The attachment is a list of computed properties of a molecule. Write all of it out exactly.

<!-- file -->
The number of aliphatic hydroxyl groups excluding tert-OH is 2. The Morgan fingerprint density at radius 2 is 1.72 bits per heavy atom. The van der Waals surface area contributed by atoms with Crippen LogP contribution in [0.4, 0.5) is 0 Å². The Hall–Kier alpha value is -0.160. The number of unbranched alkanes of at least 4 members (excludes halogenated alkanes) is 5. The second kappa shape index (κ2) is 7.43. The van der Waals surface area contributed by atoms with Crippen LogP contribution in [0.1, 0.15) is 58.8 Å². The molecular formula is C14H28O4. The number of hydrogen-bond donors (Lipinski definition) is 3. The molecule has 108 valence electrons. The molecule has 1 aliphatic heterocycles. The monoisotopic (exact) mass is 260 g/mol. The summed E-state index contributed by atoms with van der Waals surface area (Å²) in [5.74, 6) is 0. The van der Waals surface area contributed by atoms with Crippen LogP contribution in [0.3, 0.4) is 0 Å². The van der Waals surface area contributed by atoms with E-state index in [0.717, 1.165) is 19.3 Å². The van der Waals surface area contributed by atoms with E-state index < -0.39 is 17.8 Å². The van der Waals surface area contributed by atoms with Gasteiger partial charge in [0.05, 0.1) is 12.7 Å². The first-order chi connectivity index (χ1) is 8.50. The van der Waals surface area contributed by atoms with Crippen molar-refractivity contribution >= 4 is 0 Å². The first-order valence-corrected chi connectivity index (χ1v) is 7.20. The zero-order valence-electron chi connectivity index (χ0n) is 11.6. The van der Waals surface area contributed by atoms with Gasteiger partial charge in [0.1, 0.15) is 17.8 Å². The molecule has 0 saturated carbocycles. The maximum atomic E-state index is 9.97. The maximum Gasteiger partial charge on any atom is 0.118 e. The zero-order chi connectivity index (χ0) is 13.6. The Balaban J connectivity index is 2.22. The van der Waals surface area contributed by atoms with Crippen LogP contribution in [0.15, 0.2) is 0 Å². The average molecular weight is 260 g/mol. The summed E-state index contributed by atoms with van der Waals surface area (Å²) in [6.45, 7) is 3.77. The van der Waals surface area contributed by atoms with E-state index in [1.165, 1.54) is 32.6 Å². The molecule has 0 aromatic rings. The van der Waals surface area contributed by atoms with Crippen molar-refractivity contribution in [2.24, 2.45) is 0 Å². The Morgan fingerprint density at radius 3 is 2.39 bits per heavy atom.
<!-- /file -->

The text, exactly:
The number of aliphatic hydroxyl groups excluding tert-OH is 2. The Morgan fingerprint density at radius 2 is 1.72 bits per heavy atom. The van der Waals surface area contributed by atoms with Crippen LogP contribution in [0.4, 0.5) is 0 Å². The Hall–Kier alpha value is -0.160. The number of unbranched alkanes of at least 4 members (excludes halogenated alkanes) is 5. The second kappa shape index (κ2) is 7.43. The van der Waals surface area contributed by atoms with Crippen LogP contribution in [0.1, 0.15) is 58.8 Å². The molecular formula is C14H28O4. The number of hydrogen-bond donors (Lipinski definition) is 3. The molecule has 108 valence electrons. The molecule has 1 aliphatic heterocycles. The monoisotopic (exact) mass is 260 g/mol. The summed E-state index contributed by atoms with van der Waals surface area (Å²) in [5.74, 6) is 0. The van der Waals surface area contributed by atoms with Crippen LogP contribution in [0.3, 0.4) is 0 Å². The van der Waals surface area contributed by atoms with E-state index in [0.717, 1.165) is 19.3 Å². The van der Waals surface area contributed by atoms with E-state index < -0.39 is 17.8 Å². The van der Waals surface area contributed by atoms with Gasteiger partial charge in [0.05, 0.1) is 12.7 Å². The first-order chi connectivity index (χ1) is 8.50. The van der Waals surface area contributed by atoms with Crippen molar-refractivity contribution >= 4 is 0 Å². The first-order valence-corrected chi connectivity index (χ1v) is 7.20. The zero-order valence-electron chi connectivity index (χ0n) is 11.6. The van der Waals surface area contributed by atoms with Gasteiger partial charge in [0.1, 0.15) is 17.8 Å². The molecule has 0 saturated carbocycles. The maximum atomic E-state index is 9.97. The maximum Gasteiger partial charge on any atom is 0.118 e. The zero-order chi connectivity index (χ0) is 13.6. The Balaban J connectivity index is 2.22. The van der Waals surface area contributed by atoms with Crippen LogP contribution in [0.15, 0.2) is 0 Å². The average molecular weight is 260 g/mol. The summed E-state index contributed by atoms with van der Waals surface area (Å²) in [6.45, 7) is 3.77. The van der Waals surface area contributed by atoms with E-state index in [1.165, 1.54) is 32.6 Å². The molecule has 0 aromatic rings. The van der Waals surface area contributed by atoms with Crippen molar-refractivity contribution in [2.24, 2.45) is 0 Å². The Morgan fingerprint density at radius 3 is 2.39 bits per heavy atom.